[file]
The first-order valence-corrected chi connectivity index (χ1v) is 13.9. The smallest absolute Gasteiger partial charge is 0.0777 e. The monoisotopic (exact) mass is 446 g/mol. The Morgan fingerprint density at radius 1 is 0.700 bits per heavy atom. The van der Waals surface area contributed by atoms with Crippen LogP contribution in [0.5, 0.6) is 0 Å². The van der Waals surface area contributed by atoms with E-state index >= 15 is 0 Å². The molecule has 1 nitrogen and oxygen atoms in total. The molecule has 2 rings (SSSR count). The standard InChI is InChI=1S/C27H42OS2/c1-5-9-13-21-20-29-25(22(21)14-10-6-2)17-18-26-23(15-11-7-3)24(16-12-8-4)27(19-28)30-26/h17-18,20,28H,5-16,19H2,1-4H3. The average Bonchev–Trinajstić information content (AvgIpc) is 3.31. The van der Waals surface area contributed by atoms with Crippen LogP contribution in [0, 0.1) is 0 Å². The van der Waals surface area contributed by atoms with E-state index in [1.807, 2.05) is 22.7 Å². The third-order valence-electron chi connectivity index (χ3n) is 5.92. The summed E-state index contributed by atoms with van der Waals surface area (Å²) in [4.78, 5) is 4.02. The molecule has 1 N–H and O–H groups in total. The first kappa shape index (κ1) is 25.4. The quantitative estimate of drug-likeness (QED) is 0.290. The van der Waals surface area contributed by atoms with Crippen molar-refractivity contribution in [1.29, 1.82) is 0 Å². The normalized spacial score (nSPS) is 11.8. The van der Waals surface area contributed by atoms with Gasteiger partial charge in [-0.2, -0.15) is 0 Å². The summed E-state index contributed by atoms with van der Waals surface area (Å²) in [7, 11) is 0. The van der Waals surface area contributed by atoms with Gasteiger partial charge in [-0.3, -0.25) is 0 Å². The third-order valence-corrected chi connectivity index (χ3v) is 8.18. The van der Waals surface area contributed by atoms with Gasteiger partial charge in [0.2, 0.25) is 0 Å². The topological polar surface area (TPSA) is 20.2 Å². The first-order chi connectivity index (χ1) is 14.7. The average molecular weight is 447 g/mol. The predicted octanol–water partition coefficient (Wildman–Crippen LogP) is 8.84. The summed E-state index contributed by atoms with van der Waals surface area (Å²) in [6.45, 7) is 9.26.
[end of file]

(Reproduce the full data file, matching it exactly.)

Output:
The first-order valence-corrected chi connectivity index (χ1v) is 13.9. The smallest absolute Gasteiger partial charge is 0.0777 e. The monoisotopic (exact) mass is 446 g/mol. The Morgan fingerprint density at radius 1 is 0.700 bits per heavy atom. The van der Waals surface area contributed by atoms with Crippen LogP contribution in [0.5, 0.6) is 0 Å². The van der Waals surface area contributed by atoms with E-state index >= 15 is 0 Å². The molecule has 1 nitrogen and oxygen atoms in total. The molecule has 2 rings (SSSR count). The standard InChI is InChI=1S/C27H42OS2/c1-5-9-13-21-20-29-25(22(21)14-10-6-2)17-18-26-23(15-11-7-3)24(16-12-8-4)27(19-28)30-26/h17-18,20,28H,5-16,19H2,1-4H3. The average Bonchev–Trinajstić information content (AvgIpc) is 3.31. The van der Waals surface area contributed by atoms with Crippen LogP contribution in [0, 0.1) is 0 Å². The van der Waals surface area contributed by atoms with E-state index in [1.807, 2.05) is 22.7 Å². The third-order valence-electron chi connectivity index (χ3n) is 5.92. The summed E-state index contributed by atoms with van der Waals surface area (Å²) in [4.78, 5) is 4.02. The molecule has 1 N–H and O–H groups in total. The first kappa shape index (κ1) is 25.4. The quantitative estimate of drug-likeness (QED) is 0.290. The van der Waals surface area contributed by atoms with Crippen molar-refractivity contribution in [1.29, 1.82) is 0 Å². The normalized spacial score (nSPS) is 11.8. The van der Waals surface area contributed by atoms with Gasteiger partial charge in [-0.2, -0.15) is 0 Å². The summed E-state index contributed by atoms with van der Waals surface area (Å²) in [7, 11) is 0. The van der Waals surface area contributed by atoms with Gasteiger partial charge in [-0.3, -0.25) is 0 Å². The third-order valence-corrected chi connectivity index (χ3v) is 8.18. The van der Waals surface area contributed by atoms with Gasteiger partial charge in [0.2, 0.25) is 0 Å². The topological polar surface area (TPSA) is 20.2 Å². The first-order chi connectivity index (χ1) is 14.7. The average molecular weight is 447 g/mol. The predicted octanol–water partition coefficient (Wildman–Crippen LogP) is 8.84. The summed E-state index contributed by atoms with van der Waals surface area (Å²) in [6.45, 7) is 9.26.